This video from Britain is called Sylvia Pankhurst Trailer.
From weekly Socialist Worker in Britain:
Tuesday 8 May 2012
Unique women’s library is facing closure from cuts
Librarians tell Judith Orr about a vital collection of women’s history that university bosses want to shut down—for the sake of just £1 million
The unique Women’s Library in east London could be shut by the end of the year if bosses at London Metropolitan University get their way.
There is no other collection like this in the world. You can find records of women war workers alongside original feminist magazines and political leaflets from the 1970s.
There are papers and archives from Mary Wollstonecraft, Sylvia Pankhurst and Sheila Rowbotham.
And 90 percent of the collection has been donated by supporters in the movement.
The joy of the library is that so much of the collection is on open shelves. But like the TUC library—with which it organises joint exhibitions—the Women’s Library is part of London Metropolitan University, where vice chancellor Malcolm Gillies is making wholesale cuts.
The library’s staff are very proud that it is open to everyone, but this obviously rankles with Gillies. He has said the university can no longer fund a service that is used by so many from outside the institution.
If funding is not found by December the library may close or be limited to opening only one day a week.
Staff are fighting to keep the archive together and the library open. “We don’t want some Russell Group university to cherry-pick this collection,” one librarian told Socialist Worker. “It would end up scattered in libraries where only academics may have access.”
The library has always had a close association with campaigning, noted collections manager Teresa Doherty. “It was founded in 1926 from what had been the Fawcett Society. The records of the suffrage movement from a large part of our archive. But really it’s all about the fight for equality.”
There are copies of Shafts, one of the earliest magazines for working class women. Where original sources have become too fragile to handle, they have been painstaking photographed and bound.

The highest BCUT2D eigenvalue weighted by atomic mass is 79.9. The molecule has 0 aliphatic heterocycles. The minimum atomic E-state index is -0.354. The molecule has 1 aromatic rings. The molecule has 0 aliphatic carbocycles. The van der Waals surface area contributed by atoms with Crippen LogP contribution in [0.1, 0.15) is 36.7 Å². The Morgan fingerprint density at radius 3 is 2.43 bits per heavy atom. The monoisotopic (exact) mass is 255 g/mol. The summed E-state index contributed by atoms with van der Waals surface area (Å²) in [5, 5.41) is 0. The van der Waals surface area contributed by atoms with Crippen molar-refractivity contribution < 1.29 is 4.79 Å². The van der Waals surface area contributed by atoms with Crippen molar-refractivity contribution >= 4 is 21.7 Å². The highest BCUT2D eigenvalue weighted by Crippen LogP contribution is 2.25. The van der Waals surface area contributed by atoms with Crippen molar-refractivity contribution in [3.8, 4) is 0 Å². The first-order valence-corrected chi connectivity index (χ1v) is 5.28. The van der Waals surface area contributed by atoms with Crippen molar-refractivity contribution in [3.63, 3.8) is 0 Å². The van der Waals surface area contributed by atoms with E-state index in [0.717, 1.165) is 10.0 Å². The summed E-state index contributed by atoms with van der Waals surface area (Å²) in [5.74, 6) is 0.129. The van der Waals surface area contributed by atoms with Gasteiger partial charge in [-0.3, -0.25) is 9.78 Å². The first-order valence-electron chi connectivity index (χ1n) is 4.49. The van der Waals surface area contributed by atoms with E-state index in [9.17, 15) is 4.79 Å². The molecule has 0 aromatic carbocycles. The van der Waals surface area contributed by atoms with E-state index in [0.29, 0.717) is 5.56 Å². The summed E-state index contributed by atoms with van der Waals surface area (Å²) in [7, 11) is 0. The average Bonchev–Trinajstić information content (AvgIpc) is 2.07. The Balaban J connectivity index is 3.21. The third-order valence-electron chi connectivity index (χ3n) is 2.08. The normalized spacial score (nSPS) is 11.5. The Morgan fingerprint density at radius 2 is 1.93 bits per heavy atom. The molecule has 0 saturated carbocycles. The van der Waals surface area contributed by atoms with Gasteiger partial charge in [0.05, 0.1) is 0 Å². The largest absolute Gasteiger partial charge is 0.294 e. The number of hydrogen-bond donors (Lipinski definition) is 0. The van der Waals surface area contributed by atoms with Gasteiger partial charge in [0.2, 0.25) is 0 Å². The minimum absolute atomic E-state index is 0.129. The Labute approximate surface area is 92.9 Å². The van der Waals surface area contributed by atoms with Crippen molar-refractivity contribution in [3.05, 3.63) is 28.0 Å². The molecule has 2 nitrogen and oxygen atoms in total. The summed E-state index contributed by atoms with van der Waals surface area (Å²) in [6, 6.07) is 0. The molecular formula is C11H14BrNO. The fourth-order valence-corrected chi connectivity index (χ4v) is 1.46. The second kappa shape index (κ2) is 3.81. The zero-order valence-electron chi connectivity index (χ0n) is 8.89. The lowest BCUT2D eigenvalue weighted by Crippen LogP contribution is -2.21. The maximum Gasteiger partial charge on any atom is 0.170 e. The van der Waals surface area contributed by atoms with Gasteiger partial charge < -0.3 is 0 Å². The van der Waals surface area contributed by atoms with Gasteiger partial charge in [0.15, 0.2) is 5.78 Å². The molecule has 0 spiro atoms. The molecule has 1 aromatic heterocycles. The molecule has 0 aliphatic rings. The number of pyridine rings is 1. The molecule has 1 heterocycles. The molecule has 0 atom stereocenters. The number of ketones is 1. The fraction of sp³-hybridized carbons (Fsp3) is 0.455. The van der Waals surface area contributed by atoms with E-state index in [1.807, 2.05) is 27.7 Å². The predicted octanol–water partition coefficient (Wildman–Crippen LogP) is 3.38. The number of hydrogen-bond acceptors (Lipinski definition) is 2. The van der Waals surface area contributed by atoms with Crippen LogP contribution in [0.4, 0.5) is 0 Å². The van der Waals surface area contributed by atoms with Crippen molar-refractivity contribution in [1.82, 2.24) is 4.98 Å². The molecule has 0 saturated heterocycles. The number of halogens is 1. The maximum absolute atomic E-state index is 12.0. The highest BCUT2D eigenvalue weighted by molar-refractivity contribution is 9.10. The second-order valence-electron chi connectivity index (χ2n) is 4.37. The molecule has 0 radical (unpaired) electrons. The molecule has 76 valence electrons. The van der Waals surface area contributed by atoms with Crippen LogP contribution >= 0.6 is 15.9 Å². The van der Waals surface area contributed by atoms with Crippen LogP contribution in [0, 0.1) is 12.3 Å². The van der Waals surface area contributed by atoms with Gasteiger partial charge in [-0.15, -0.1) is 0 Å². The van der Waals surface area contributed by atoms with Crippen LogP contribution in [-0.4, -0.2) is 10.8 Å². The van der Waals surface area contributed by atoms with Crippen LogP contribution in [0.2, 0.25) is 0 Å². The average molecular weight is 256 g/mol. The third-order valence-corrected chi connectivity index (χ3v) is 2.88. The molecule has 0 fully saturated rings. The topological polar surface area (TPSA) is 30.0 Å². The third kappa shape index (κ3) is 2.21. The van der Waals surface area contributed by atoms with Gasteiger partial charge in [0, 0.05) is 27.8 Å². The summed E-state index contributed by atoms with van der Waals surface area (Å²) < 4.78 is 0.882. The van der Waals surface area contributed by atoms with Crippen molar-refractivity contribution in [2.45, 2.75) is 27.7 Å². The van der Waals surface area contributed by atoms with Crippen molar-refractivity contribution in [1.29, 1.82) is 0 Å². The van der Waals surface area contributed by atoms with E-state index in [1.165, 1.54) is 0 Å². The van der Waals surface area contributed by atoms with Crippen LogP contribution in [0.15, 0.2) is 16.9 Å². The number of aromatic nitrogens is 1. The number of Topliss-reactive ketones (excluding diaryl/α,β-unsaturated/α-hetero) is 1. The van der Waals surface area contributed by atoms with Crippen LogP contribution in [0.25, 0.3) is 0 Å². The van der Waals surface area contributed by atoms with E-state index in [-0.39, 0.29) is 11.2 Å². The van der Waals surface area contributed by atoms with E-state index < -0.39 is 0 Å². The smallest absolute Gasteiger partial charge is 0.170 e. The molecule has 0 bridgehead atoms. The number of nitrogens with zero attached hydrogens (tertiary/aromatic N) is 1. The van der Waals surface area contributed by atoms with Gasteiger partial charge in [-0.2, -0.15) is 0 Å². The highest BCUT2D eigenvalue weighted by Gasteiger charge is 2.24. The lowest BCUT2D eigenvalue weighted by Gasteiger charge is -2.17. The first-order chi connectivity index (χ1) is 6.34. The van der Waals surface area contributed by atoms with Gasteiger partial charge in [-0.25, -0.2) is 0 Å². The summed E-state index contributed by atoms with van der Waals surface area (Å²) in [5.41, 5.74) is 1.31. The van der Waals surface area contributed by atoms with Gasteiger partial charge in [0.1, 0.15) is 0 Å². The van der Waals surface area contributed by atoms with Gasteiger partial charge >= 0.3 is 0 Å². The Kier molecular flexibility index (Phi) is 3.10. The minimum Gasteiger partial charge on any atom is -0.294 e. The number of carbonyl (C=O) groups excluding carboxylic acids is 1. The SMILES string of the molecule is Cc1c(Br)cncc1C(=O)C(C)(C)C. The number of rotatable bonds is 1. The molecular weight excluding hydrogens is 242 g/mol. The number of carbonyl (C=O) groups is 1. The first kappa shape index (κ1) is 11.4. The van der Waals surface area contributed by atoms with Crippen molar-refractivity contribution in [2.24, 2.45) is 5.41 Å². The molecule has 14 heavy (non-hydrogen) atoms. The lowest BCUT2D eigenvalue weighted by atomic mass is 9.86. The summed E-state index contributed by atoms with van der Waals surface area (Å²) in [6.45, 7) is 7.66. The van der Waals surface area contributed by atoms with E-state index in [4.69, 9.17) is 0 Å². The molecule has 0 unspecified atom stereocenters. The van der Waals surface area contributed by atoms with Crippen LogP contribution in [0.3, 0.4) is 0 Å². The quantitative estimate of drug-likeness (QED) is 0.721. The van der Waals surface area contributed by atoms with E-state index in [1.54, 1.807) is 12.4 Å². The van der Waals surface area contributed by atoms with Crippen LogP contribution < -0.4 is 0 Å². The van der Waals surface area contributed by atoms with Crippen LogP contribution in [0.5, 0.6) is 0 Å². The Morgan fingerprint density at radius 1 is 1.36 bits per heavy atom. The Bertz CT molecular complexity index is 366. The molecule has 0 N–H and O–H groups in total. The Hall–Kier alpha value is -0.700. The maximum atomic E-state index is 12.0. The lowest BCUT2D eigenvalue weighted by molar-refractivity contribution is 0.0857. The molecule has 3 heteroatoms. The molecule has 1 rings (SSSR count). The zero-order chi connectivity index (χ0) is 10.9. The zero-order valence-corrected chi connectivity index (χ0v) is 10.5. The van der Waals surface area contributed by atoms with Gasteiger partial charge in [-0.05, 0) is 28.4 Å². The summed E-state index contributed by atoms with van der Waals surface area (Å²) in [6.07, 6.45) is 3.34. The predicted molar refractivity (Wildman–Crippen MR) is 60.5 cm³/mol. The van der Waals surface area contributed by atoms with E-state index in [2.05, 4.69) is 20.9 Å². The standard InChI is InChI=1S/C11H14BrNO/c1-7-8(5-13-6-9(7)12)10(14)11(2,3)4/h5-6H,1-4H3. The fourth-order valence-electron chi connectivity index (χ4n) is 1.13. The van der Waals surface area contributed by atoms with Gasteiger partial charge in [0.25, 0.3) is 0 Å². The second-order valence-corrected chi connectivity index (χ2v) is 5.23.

Alongside the books, pamphlets, and original documents the library also houses an audio collection.
“We have the biggest collection of women’s biographies—but oral history is also really important,” said Theresa Doherty.
These archives are full of gems that shed light on centuries of struggle by women and the working class.
There is still much to research among all the donated materials. As one librarian there put it, “This library has a lot of hidden history that is yet to be discovered”.
This makes it all the more important that it should be kept open as a resource for the people whose lives and struggle it celebrates.
From miners to matchgirls
All Work and No Pay is a joint exhibition by the Women’s Library and the TUC library archives—both of which are under threat.
It includes a carefully handwritten register of the names and ages of all those who took part in the 1888 Bryant & May matchgirls’ strike.
There are records and images of the Grunwick dispute and women who fought in the Miners’ Strike in 1984-85.
Another display case shows hammers used by the women chainmakers of Cradley Heath.
They waged a ten-week battle in 1910 winning the right to minimum wages across the industry.
Women’s Freedom League notebooks
The archive includes the original handwritten minutes of the political committee of the Women’s Freedom League.
The League was a group of socialist women who broke from the mainstream suffragettes to concentrate on organising among working class women.
Emily’s unused return ticket
“The smallest item actually carries the most weight for me,” said collections manager Teresa Doherty. “It is the little purse that belonged to Emily Davison, the suffragette who died in 1913 when she threw herself in front of the king’s horse to demand the right to vote for women. Inside the purse is the return half of her ticket.”
Sign and share the petition to keep the library open: here.
Pingback: London Women’s Library in danger | Dear Kitty. Some blog
Pingback: Manchester, England women’s history | Dear Kitty. Some blog